Cedar Bench falls along a broad northwest-southeast trending ridge or "bench," and from this elevated perch visitors can glimpse stunning views of the desert's vivid colors. The Wilderness occupies the dividing line between the Verde River and the Agua Fria River drainages, with the Wild and Scenic Verde River forming a portion of its eastern boundary. The Verde is a dangerous and difficult waterway that supports many species of wildlife that are endangered or of special interest to biologists. Elevations in the area range between 4,500 feet and 6,700 feet with a primary vegetative cover of chaparral and lesser amounts of pinion pine and Utah juniper. In the lower reaches along the river, saguaro cactus can be found hiding on south facing hillsides. There are eight trails totaling 32 miles in the area, some that are maintained and others that are brushy and difficult to follow. The brushy slopes of this wilderness can be extremely hot in the summer, even at higher elevations. If you enjoy solitude and wildlife observation, your efforts will be well rewarded.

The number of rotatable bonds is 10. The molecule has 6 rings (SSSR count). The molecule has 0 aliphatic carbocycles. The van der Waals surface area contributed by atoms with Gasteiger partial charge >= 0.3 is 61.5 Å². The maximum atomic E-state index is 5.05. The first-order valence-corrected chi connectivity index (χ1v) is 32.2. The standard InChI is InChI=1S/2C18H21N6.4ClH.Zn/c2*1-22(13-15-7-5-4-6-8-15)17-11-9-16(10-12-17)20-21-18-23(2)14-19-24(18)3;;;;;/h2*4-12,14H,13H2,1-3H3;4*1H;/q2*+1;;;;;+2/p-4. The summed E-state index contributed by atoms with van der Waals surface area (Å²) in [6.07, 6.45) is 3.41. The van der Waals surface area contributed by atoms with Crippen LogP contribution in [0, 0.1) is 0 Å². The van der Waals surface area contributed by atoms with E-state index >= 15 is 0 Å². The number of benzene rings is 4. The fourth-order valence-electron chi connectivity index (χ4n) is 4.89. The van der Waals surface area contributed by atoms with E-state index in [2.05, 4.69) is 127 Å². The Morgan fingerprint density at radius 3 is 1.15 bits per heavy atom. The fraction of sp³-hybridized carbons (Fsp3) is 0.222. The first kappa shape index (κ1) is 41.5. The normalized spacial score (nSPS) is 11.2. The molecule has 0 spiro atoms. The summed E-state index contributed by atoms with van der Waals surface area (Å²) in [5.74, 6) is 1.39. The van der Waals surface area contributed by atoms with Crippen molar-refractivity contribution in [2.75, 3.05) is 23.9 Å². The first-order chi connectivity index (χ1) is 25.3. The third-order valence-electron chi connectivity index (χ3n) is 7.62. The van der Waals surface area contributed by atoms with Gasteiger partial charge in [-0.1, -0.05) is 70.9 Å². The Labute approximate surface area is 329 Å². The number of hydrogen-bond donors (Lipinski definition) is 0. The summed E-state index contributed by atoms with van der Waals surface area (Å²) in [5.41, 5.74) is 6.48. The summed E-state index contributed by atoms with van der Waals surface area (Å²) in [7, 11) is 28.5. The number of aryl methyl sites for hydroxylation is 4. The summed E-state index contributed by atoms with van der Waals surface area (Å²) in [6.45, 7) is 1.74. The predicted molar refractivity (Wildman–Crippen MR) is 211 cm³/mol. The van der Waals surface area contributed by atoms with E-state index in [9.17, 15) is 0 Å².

Leave No Trace
How to follow the seven standard Leave No Trace principles differs in different parts of the country (desert vs. Rocky Mountains). Click on any of the principles listed below to learn more about how they apply in the Cedar Bench Wilderness.
Digital and paper maps are critical tools for wilderness visitors. Online maps can help you plan and prepare for your visit ahead of time. You can also carry digital maps with you on your GPS unit or other handheld GPS device. Having a paper map with you in the backcountry, as well as solid orienteering skills, however, ensures that you can still route-find in the event that your electronic device fails.
Motorized equipment and equipment used for mechanical transport is generally prohibited in all wilderness areas.
This includes the use of motor vehicles, motorboats, motorized equipment, bicycles, hang gliders, wagons, carts, portage wheels, and the landing of aircraft including helicopters.